In this article from Digital Music News, Paul Resnikoff writes about the finer points of recording covers, and quotes me about complications that arise if you want to change the melody or lyrics of a song, or if you wish to make a video.
Think Covering a Song Is Complicated? Try Covering Part of a Song...
by Paul Resnikoff
The following is part of a series of articles taking a closer look at covers. It's also part of an ongoing sponsorship partnership with Limelight, which specializes in mechanical clearances for cover songs. See it all works out… Enjoy!
We all want to run with our creative juices, and deal with the details later. Let the lawyers, publishers, labels, and managers figure the rest out! But sometimes, the cost of doing it a certain way can be astronomical, especially when it involves someone else's work.
Take covers. Play your own interpretation of a previously-recorded song, and a few predictable licenses come into play. That includes a compulsory mechanical license, which gives an artist the legal right to create and distribute a cover version - as long as a penny-rate (usually 9.1 cents per copy or download) is paid to the writer and publisher.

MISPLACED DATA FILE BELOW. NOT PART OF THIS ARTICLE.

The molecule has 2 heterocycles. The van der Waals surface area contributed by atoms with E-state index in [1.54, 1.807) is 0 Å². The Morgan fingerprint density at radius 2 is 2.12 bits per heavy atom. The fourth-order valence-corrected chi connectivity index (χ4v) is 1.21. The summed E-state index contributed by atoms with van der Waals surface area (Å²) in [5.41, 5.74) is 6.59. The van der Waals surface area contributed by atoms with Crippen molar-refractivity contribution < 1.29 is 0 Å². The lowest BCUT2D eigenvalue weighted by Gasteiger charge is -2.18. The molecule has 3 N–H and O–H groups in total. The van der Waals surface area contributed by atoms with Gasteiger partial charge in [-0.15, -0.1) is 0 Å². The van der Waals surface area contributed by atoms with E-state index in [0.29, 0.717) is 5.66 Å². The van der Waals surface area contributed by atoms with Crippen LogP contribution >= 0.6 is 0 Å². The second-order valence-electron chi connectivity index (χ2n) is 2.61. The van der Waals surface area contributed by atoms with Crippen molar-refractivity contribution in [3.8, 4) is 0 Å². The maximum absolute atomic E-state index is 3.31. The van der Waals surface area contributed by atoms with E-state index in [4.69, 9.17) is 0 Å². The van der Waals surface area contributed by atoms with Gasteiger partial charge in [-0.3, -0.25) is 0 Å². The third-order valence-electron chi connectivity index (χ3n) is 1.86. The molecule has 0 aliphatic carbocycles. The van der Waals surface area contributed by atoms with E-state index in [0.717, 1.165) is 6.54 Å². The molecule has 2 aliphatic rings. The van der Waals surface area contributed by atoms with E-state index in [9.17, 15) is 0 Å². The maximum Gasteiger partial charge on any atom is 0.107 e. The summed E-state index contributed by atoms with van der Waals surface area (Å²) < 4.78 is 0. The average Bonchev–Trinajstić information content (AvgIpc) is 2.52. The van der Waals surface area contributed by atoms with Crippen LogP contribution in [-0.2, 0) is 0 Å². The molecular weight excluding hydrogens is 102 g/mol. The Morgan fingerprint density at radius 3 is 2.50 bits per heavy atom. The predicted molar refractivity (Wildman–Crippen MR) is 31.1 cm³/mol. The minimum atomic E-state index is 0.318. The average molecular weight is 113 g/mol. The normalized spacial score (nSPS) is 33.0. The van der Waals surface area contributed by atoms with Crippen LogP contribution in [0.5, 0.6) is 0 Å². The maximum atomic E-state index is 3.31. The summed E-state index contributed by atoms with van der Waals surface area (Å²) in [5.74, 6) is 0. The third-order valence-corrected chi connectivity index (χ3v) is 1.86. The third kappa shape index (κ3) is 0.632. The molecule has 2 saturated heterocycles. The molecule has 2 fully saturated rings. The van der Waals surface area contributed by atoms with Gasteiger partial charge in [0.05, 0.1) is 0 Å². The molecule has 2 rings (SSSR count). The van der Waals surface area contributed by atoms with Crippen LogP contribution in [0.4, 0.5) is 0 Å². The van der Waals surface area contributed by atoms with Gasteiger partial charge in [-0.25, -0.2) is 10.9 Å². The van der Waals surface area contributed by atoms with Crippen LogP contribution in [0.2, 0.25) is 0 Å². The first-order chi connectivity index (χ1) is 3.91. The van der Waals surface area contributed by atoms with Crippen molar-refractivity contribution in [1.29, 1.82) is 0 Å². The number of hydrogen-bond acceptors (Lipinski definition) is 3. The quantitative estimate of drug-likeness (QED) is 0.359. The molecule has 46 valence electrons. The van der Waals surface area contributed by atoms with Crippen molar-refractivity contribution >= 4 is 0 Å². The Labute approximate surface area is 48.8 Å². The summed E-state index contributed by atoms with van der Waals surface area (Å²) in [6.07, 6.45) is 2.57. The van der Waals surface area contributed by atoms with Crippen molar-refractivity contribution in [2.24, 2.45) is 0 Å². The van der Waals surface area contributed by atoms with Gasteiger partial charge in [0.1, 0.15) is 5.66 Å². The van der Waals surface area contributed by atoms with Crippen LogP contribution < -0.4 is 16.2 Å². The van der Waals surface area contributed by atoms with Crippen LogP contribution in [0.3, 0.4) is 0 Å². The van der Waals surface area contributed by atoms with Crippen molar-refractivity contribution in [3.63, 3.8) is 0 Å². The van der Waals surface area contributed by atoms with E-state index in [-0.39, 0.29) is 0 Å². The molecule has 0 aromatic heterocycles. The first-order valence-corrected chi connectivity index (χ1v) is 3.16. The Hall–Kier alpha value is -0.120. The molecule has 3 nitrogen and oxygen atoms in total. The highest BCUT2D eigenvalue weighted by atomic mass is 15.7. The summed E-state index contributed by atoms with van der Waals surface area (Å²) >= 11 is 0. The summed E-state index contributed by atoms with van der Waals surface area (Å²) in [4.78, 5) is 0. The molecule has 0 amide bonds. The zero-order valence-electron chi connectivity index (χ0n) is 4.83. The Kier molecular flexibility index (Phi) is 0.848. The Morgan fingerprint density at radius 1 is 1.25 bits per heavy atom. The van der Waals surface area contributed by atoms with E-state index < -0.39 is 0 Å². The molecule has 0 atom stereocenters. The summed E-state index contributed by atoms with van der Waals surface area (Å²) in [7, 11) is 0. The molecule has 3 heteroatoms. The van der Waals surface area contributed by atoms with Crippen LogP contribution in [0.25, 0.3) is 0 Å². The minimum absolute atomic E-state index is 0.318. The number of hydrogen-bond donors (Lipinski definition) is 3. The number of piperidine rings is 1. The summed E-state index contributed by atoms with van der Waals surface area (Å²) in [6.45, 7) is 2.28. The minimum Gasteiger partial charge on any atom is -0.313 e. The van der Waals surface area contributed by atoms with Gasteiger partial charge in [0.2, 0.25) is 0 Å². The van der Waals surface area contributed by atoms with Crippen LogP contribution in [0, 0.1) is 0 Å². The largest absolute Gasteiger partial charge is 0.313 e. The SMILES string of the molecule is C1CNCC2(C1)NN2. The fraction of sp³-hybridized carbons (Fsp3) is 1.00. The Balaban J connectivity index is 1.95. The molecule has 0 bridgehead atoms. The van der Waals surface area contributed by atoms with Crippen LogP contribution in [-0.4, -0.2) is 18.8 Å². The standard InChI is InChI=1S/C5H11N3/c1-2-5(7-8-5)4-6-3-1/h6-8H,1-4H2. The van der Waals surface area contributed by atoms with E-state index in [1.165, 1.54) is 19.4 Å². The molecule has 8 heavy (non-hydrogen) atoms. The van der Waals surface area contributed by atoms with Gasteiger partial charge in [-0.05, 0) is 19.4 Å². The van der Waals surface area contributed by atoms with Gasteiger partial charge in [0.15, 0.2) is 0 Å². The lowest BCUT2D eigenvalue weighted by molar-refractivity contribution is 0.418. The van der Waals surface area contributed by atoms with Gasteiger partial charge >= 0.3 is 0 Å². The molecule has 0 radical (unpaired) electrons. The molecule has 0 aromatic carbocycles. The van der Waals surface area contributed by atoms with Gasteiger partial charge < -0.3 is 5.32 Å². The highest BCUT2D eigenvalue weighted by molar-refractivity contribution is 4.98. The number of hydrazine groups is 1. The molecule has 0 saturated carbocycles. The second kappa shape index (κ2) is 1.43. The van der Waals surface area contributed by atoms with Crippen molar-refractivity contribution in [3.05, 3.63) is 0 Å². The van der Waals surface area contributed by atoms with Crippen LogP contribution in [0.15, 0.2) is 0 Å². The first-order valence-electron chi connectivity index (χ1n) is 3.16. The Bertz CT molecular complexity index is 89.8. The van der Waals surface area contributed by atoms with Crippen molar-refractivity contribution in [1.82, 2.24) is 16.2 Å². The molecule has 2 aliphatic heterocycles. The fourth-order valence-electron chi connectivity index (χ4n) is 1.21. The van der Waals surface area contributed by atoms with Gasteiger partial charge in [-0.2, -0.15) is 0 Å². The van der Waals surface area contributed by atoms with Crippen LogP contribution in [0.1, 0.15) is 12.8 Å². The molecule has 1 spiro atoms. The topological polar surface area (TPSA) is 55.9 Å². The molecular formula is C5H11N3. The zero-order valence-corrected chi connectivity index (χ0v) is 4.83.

That's the easy part. Actually, the more popular launchpad for a cover song is YouTube, though this introduces more complicated sync licensing. And, none of this is covered by compulsory law, meaning that a direct licensing discussion is typically required with the publisher or songwriter. And, we're talking serious takes, not hairbrush sing-a-longs with a boombox in the corner.
But this is baby stuff. Because once an artist steps outside of the exact lyrics, melody, or structure of the original song, some totally different terms apply. "You can't chop it up, you can't loop it, or the compulsory license doesn't apply," music attorney Steve Gordon explained to Digital Music News. "If you change one word of a lyric, you're going to need a direct license."
Case in point? Take a look at chart-topping "The Time (Dirty Bit)" by the Black Eyed Peas, which chops up and reinterprets the chorus from "I've Had the Time of My Life" from Dirty Dancing. Without knowing the details of that negotiation, Gordon estimated a very pricey payout, and noted that some publishers demand a nice advance against penny-rate payouts. "If it's a bigger song, you can bet on it."
And what about a flimsy fair use defense? Have fun with that one in court.